Dedicated researcher Dr Irene Zinonos is continuing her groundbreaking research at the Basil Hetzel Institute for Translational Health Research (BHI), working alongside Associate Professor Lisa Butler, to develop a completely new way to predict tumour behaviour and help people make more effective treatment choices.
Collaborating with A/Prof Butler along with the prostate cancer team at the BHI and South Australian Health and Medical Research Institute, they are focusing on lipids (fatty tissue) which are the building blocks of cells and the link between them and cancer.
When prostate cancer is diagnosed, it can be difficult to tell whether it is a slow-growing, low risk cancer, that can be easily treated by surgery or whether it is high risk disease that requires a more aggressive treatment strategy.
Unfortunately because of this, many men are treated as if their cancer is high risk, leading to unnecessary surgery with associated complications and reduction in quality of life.
“Prostate cancer cells need lipids to grow and multiply and lipids influence how the cancer cells behave. By looking at the different types of lipids in human prostate cancer samples, we have uncovered an association of prostate cancer aggressiveness and the presence of certain lipid modifications in the tumours that has not yet been realised,” Dr Zinonos explained.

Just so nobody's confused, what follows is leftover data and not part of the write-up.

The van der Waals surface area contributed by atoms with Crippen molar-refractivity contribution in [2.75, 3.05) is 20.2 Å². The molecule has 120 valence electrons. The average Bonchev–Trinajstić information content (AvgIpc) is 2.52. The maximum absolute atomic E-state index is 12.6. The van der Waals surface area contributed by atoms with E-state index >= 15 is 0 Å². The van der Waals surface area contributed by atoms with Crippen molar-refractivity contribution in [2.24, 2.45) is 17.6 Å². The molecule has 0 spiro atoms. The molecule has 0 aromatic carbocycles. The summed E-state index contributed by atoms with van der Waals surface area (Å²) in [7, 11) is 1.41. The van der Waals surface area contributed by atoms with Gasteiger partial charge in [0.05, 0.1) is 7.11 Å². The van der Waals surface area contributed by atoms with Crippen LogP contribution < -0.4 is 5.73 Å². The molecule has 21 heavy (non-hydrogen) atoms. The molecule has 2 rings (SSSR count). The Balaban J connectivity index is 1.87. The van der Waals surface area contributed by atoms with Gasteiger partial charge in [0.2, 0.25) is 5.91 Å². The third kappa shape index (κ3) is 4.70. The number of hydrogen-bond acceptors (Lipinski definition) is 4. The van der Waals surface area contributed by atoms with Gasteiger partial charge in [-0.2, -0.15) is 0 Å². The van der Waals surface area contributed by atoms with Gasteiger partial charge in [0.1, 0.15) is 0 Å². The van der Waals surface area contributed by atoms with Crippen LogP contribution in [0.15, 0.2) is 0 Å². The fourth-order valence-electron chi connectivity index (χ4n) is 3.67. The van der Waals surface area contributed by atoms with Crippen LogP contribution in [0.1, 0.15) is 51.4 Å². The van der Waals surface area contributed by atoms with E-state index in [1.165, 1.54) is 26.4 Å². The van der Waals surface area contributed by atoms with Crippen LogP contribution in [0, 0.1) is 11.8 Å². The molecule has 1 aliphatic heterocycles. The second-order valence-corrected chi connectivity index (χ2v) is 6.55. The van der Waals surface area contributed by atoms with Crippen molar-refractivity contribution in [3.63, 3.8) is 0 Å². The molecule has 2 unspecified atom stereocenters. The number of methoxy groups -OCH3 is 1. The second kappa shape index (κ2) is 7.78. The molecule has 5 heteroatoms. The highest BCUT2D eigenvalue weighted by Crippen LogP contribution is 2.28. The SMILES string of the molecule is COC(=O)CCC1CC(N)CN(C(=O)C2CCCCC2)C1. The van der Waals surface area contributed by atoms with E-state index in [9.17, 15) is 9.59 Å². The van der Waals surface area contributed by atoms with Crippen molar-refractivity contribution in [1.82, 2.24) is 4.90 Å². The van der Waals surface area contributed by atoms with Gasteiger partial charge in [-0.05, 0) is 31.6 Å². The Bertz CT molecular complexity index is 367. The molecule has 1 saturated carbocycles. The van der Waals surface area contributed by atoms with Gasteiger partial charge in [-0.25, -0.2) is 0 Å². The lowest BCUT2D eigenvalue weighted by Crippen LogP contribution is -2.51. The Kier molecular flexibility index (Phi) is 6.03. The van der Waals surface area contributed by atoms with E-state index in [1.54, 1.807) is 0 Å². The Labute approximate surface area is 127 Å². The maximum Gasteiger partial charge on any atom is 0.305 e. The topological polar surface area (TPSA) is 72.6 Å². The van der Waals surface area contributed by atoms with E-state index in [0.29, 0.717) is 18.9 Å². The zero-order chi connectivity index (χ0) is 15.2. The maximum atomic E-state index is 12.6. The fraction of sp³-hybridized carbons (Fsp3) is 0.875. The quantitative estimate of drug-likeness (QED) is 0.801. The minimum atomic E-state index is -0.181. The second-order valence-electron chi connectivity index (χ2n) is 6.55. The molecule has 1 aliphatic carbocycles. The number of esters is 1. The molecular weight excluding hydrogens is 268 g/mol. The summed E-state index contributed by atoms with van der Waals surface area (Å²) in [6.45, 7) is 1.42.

“Through this we can determine whether or not a cancer is aggressive by looking at the lipid profile of the patient’s cancer cells.”
The team’s primary aim is to develop a non-invasive test that can be used, when prostate cancer is first diagnosed, to predict whether the cancer is likely to be aggressive or not.
The information from this test will enable doctors and patients to make better decisions about treatments and improve quality of life for men diagnosed with prostate cancer.
“By switching off a particular gene associated with these lipid modifications that affect cancer aggressiveness, we might be able to design a new and more effective treatment for patients suffering from the aggressive form of the disease,” Dr Zinonos said.
“This is incredible progress for the prostate cancer team, making inroads in cancer treatments to change the way men are diagnosed with this heartbreaking disease. This potentially will ensure patients are treated with the correct methods, and hopefully stop those from having unnecessary treatments or surgery.
“We are at an exciting stage where we are about to publish our preliminary findings, which have proved our research can detect an aggressive tumour from a non-aggressive one.”
It is thanks to your ongoing support that this research is possible and finding treatment methods and cures are one step closer!
“Funding is so important. What people may not realise is I rely on grants for my research which comes from the generous donors from Australian Prostate Cancer, without them my research could not continue. The ongoing contributions from donors is vital in our research and we cannot thank them enough for their support.”